The flood of capital pouring into the B.C. tech ecosystem for much of the past year isn’t showing signs of letting up with Vancouver-based Bench Accounting Inc. locking down US$60 million ($73 million).
The Series C financing round, announced Thursday, brings the firm’s total funding to US$113 million ($137 million).
Bench develops software to help automate accounting tasks for about 11,000 businesses globally and describes itself as the largest bookkeeping service in the U.S. market.
“We're the only bookkeeping service of any sort of note that is not based on Intuit QuickBooks,” Bench CEO Ian Crosby told BIV, adding he was never interested in slapping together software and buying some ads before calling it a day as a co-founder in 2012.
“We're taking this longer road to reap, building the entire infrastructure. That all works together with one common vision, and we think that we're building a $100-billion market cap company that's going to be based in Vancouver … Canadian companies are doing that now.”
He said most of the fresh capital will sit on the company’s balance sheet but investment dollars will target expanding its 650-person roster.
The company plans to add about 100 workers to its product development team over the next six months, hiring for positions ranging from software engineers to product managers. About 80% of Bench’s workforce is based in Vancouver and Crosby said the plan is to look for additional workers across North America.
“Why would I spend 10 years my life on accounting, right? It's because it's not about the numbers. It's about people sending us appreciation videos saying, ‘Oh my god you changed my life — thank you.’ And that's worth getting into bed for,” he said.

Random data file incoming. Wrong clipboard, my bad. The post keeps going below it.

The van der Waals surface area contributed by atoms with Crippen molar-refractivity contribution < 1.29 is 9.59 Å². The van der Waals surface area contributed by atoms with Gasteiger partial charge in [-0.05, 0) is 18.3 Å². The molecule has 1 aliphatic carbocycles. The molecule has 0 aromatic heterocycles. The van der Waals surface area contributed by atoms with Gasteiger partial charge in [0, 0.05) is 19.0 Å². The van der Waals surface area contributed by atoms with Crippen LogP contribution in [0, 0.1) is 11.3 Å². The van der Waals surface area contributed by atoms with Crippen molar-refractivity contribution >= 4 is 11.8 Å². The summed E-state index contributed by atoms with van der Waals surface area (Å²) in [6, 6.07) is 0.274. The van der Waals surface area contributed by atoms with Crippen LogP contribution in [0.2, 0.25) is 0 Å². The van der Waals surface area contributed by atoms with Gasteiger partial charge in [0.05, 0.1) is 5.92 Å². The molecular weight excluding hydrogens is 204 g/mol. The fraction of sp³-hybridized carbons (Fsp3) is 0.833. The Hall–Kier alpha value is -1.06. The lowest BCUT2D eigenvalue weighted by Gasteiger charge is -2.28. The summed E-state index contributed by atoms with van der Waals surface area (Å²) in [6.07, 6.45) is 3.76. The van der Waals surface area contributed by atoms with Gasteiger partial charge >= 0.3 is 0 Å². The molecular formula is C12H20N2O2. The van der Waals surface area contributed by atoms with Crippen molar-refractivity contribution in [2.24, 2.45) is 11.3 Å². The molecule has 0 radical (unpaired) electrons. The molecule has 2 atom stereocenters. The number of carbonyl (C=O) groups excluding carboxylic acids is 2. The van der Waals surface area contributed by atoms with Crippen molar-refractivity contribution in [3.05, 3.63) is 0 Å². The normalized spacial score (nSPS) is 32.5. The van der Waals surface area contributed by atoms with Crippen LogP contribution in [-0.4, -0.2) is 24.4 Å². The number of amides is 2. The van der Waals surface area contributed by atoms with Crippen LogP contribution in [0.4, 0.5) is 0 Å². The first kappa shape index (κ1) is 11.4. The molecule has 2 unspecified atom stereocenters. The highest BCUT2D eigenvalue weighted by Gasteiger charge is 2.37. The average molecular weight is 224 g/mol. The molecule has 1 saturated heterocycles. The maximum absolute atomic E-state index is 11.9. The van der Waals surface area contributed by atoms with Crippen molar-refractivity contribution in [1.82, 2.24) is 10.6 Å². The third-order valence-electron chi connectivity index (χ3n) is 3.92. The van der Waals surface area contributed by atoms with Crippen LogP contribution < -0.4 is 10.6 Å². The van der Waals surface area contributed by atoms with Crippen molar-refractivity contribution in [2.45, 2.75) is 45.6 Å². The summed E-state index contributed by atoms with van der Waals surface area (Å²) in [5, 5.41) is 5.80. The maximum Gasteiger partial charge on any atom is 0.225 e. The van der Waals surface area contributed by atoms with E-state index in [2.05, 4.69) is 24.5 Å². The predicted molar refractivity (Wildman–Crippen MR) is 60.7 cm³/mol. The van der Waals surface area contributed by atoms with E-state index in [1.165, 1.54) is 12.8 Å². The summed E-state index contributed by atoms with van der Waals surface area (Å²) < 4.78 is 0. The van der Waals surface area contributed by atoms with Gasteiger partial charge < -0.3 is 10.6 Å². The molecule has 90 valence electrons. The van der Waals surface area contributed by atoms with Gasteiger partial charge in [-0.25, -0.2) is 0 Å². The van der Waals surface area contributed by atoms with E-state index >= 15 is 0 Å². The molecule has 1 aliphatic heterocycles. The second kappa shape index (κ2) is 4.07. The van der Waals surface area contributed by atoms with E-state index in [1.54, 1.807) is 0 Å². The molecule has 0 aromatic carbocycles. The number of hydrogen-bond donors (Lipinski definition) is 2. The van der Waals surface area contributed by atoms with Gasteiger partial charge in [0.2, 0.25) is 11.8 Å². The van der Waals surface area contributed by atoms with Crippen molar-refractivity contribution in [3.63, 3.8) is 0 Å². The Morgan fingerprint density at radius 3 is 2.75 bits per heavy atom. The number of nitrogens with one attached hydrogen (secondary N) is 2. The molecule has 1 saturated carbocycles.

Canadian e-commerce giant Shopify Inc. (TSX:SHOP) and British software giant Sage Group plc are among the Vancouver fintech’s new investors.
Existing investors Altos Ventures, iNovia Capital and BMO T&I also participated in the funding round.
Crosby said he could not reveal the company’s current valuation following the Series C round “but I can assure you there is a valuation.”
While the pandemic has battered much of the service-based economy and tourism sector over the past year, B.C. tech companies have been of particular interest to global investors.
David Raffa, president of Valeo Corporate Finance Ltd., said the local ecosystem is benefitting from private equity firms swimming in cash amid the pandemic, while credit markets are wide open and interest rates are at record lows.
“You build a dam dependent on a river and the water is piling up, piling up, piling up. Then the dam bursts. And so that’s what happened,” Raffa, whose Vancouver-based firm provides services for mergers and acquisitions and initial public offerings, told BIV in April.
Access to top-tier universities and the large talent pool paid in Canadian dollars at lower comparable salaries than their American counterparts have been particularly enticing, he added.
Since February, a steady stream of so-called unicorns — companies valued at $1 billion or more — have been emerging from the B.C. tech ecosystem.
Galvanize (ACL Services Ltd.), GeoComply Solutions Inc., Thinkific Labs Inc. and Clio (Themis Solutions Inc.) all publicly acknowledged reaching unicorn status this year either through being acquired, locking in additional investments or else by going public.
“When you have the opportunity for large valuations I think it allows companies to go public faster or earlier,” Thinkific CEO Greg Smith told BIV in April.
“Being a public company gives us a greater platform to attract, retain and compensate exceptional people.”
Meanwhile, Clio CEO Jack Newton said the pandemic has served as an accelerant for industries previously reluctant to go digital.
“Starting around mid-April , we saw an unbelievable surge in demand – what I described as a mass evacuation to the cloud,” he told BIV this past spring.
Raffa said he expects more unicorns to emerge by year’s end.